Caterpillar officials testified at a Senate hearing Tuesday, defending the company’s decision to divert some of its parts profits to a Swiss subsidiary.
According to a Bloomberg report, Julie Lagacy, Caterpillar’s vice president with responsibility for the Finance Services Division, testified that, “we pay the taxes we owe, not more.”
“We cannot remain competitive, we cannot create jobs and we cannot increase exports by incurring unnecessary expenses,” Lagacy said.
A Senate report released Monday indicated that the company avoided paying $2.4 billion in taxes since 2000.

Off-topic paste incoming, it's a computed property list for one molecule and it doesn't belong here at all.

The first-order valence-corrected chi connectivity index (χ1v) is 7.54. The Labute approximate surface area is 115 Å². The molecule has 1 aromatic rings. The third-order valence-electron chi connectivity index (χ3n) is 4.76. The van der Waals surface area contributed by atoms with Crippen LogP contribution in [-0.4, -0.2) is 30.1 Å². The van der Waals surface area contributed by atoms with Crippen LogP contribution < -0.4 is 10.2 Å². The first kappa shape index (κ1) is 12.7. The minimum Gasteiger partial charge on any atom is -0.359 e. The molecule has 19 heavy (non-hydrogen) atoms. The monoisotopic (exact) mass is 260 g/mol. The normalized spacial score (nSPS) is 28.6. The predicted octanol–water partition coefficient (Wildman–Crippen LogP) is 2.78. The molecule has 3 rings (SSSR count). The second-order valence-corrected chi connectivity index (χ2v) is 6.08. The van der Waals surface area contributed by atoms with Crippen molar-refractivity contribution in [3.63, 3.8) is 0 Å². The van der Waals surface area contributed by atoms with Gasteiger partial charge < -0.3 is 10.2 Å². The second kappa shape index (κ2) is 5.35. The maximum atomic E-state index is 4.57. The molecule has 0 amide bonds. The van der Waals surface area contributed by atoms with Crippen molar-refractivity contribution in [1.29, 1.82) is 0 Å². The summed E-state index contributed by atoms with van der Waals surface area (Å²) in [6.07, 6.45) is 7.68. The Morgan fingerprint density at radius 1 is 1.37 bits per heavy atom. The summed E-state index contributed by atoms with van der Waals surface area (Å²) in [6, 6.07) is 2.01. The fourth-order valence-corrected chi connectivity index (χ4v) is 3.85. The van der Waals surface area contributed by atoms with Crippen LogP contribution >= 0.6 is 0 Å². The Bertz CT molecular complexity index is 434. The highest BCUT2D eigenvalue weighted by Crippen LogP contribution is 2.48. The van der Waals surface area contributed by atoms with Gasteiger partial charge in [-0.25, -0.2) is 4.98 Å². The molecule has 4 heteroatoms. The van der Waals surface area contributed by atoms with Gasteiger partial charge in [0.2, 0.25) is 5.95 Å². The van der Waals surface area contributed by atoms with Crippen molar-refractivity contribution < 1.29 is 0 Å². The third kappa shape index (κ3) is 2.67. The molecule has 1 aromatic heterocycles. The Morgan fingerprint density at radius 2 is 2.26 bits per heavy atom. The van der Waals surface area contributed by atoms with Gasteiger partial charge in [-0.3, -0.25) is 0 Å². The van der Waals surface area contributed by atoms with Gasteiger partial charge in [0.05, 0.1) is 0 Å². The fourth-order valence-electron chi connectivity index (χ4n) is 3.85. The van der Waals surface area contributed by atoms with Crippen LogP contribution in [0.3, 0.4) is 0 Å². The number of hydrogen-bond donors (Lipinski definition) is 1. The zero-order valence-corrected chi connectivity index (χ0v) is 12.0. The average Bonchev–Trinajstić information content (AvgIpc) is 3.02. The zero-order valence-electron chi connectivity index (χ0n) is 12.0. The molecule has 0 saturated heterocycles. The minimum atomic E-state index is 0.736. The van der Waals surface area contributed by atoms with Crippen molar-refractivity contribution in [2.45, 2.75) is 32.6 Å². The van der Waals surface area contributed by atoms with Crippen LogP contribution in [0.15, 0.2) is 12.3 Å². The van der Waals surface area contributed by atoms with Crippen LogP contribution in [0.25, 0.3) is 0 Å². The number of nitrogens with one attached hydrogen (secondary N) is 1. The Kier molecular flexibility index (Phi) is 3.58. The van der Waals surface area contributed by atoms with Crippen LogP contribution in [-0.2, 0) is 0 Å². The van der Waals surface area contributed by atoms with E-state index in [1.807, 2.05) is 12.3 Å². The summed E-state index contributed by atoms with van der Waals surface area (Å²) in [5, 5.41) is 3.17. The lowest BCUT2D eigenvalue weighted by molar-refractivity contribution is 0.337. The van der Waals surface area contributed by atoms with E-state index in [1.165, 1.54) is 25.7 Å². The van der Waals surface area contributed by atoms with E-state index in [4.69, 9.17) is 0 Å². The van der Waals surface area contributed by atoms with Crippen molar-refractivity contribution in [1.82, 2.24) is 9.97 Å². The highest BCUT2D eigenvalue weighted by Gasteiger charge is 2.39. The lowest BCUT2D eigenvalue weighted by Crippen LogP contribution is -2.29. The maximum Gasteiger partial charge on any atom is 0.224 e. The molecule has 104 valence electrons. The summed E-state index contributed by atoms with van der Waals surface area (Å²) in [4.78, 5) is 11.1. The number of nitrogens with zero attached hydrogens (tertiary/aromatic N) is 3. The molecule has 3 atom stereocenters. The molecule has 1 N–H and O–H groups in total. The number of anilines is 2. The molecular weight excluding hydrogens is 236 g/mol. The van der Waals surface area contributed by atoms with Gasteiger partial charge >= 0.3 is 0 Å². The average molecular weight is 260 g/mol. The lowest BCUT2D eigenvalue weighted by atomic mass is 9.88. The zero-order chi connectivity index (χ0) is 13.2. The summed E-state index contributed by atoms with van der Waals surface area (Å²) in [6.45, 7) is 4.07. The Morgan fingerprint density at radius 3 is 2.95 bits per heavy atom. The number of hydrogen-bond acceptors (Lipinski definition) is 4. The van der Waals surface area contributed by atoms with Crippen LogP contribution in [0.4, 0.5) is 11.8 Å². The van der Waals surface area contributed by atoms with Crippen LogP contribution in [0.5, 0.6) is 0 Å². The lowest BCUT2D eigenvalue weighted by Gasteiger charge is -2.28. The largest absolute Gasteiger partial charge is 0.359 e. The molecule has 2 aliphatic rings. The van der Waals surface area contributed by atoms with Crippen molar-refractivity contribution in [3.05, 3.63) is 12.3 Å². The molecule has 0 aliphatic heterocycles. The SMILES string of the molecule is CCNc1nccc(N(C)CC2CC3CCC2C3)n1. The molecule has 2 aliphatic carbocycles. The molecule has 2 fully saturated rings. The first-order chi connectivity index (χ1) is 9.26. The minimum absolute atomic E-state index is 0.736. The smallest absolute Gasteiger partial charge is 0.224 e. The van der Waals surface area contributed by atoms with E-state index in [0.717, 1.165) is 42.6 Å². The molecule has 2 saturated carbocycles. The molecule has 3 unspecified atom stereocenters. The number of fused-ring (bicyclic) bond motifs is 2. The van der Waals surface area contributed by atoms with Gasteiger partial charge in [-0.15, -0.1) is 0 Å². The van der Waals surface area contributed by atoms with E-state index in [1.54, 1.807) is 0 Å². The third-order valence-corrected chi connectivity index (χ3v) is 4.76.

According to the Los Angeles Times, Caterpillar transferred ownership of some of the spare parts housed in Caterpillar’s U.S. warehouses to a Swiss partnership called Caterpillar Sarl (CSARL). Cat reported U.S. sales of these parts to the IRS after CSARL turned the parts over to the company at no cost. International sales would be reported by CSARL to Swiss tax authorities at a rate of 4 to 5 percent, the report says. Tax consultant PricewaterhouseCoopers recommended this strategy to Caterpillar in 1998.